Less prominent initially as he is left behind on the journey, Pop is a character the reader comes to love. He is the solid, the constant, the care left in Jojo’s life. He is the reason that when Jojo becomes a man, he will become like Pop rather than his own father Michael. And yet, as the reader discovers, even this quiet, solid man is deeply flawed, haunted by choices and a mercy he chose to administer many years before.
Finally, there is death. Death literally lurks in Sing, Unburied, Sing, appearing as Leonie’s murdered brother Given who appears to her only when she is high; as Richie, a boy inmate when Pop was in Parchman himself; as a bird with scales; as Mam wasting as cancer snacks on what’s left of her.
In many ways, it is not merely death that lurks in the corner of each page, but specifically Black death. There are many ways throughout U.S. history that white people have not typically had to die—we have not been lynched, we have not been cut into tiny pieces while still alive, pulled from our beds to face false accusations, had our medical needs neglected until it is too late when our cancer is finally found. It is not just death, but Black deaths that creep silently closer in Sing, Unburied, Sing until they are the forefront, as heavy in the trees as grackles on a line. Like the cancer invading Mam’s body, you know death is lurking, you see it in the pages but you do not realize the magnitude. While you were looking at one particular manifestation, the others were coming up silently.
While many of the manifestations of death in the book are quite obvious—Mam’s cancer having nearly eaten through her, gone-too-soon Given, the ghost-bird-child Richie—Leonie’s character in many ways is a walking death. Leonie, child of Mam and Pop and mother-too-soon of Jojo and Kayla, was introduced to drugs by her longtime boyfriend Michael. She struggles, she fights, but by the time the reader meets her, her universe of available choices is hamstrung by her drug addiction. I am not suggesting that Leonie bears no responsibility for her own choices, but there is poignancy is seeing Leonie’s life becoming walking death after having been introduced to drugs by her white boyfriend. That it is black lives who are often disproportionately impacted by white choices.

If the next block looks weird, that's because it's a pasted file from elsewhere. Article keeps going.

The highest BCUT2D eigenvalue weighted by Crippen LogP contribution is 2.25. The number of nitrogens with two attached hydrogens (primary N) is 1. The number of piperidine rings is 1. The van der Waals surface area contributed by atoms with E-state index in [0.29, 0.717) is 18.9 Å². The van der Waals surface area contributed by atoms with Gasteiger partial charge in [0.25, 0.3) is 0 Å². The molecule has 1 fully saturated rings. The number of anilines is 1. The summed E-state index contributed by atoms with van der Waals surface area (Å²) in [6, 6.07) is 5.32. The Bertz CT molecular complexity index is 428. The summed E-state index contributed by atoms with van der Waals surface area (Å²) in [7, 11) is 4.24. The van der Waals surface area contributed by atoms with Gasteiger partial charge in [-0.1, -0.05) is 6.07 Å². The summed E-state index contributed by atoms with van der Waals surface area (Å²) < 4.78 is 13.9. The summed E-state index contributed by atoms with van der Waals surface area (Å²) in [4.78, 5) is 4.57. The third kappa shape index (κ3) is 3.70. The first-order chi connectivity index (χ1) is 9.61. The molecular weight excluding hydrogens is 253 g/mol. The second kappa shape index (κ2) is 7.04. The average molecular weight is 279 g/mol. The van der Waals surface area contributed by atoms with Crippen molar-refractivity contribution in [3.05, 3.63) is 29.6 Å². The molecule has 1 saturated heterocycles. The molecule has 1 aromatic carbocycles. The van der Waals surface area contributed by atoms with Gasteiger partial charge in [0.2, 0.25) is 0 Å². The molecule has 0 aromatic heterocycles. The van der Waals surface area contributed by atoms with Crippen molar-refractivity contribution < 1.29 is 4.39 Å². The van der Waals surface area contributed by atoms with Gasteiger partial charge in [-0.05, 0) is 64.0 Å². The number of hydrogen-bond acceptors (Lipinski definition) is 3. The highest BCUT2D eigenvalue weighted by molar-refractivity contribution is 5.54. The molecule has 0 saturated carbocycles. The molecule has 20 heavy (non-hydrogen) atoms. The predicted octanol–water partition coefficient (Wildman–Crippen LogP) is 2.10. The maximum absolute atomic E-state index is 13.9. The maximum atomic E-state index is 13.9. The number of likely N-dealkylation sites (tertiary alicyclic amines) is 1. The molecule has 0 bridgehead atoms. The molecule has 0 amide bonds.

What is Mercy?
With the rising specter of death comes the question of mercy. What does it mean to be merciful in the face of death? What is the difference between getting to choose the mercy of death versus having it thrust upon you? When mercy comes, does it comes differently for lives well lived versus those barely started?
And what of the mercy-bringer? If you were being merciful, is there still guilt? And how much? Are you more guilty if you weren’t asked to be merciful and less if you were? Does that actually matter?
None of these questions were answered, leaving an unsettled aftertaste when the reader finishes. Of a meal that filled, that mostly satisfied, but of a flavor you’re trying to grasp even as it fades.
Sing, Unburied, Sing is not a book that sits lightly or that passes as you turn the page of your next book. Ward raises questions that remain unanswered, leaving the reader to draw her own conclusions of death and mercy, life and guilt. For readers who prefer more plot-driven books, Sing, Unburied, Sing may not be the best book. This is also not a book for someone who dislikes ambiguity.
For readers of literary fiction who love a character study, who are looking to read more from authors of color, who are willing to be unsettled and still love a book, I highly recommend Sing, Unburied, Sing. I know I’ll be pushing Salvage the Bones up my reading list after having read this offering of Ward’s.
Published: September 5, 2017 by Simon & Schuster (@simonandschuster) Preorder available on Amazon
Author: Jesmyn Ward
Date read: August 29, 2017
Rating: 4 ¼ Stars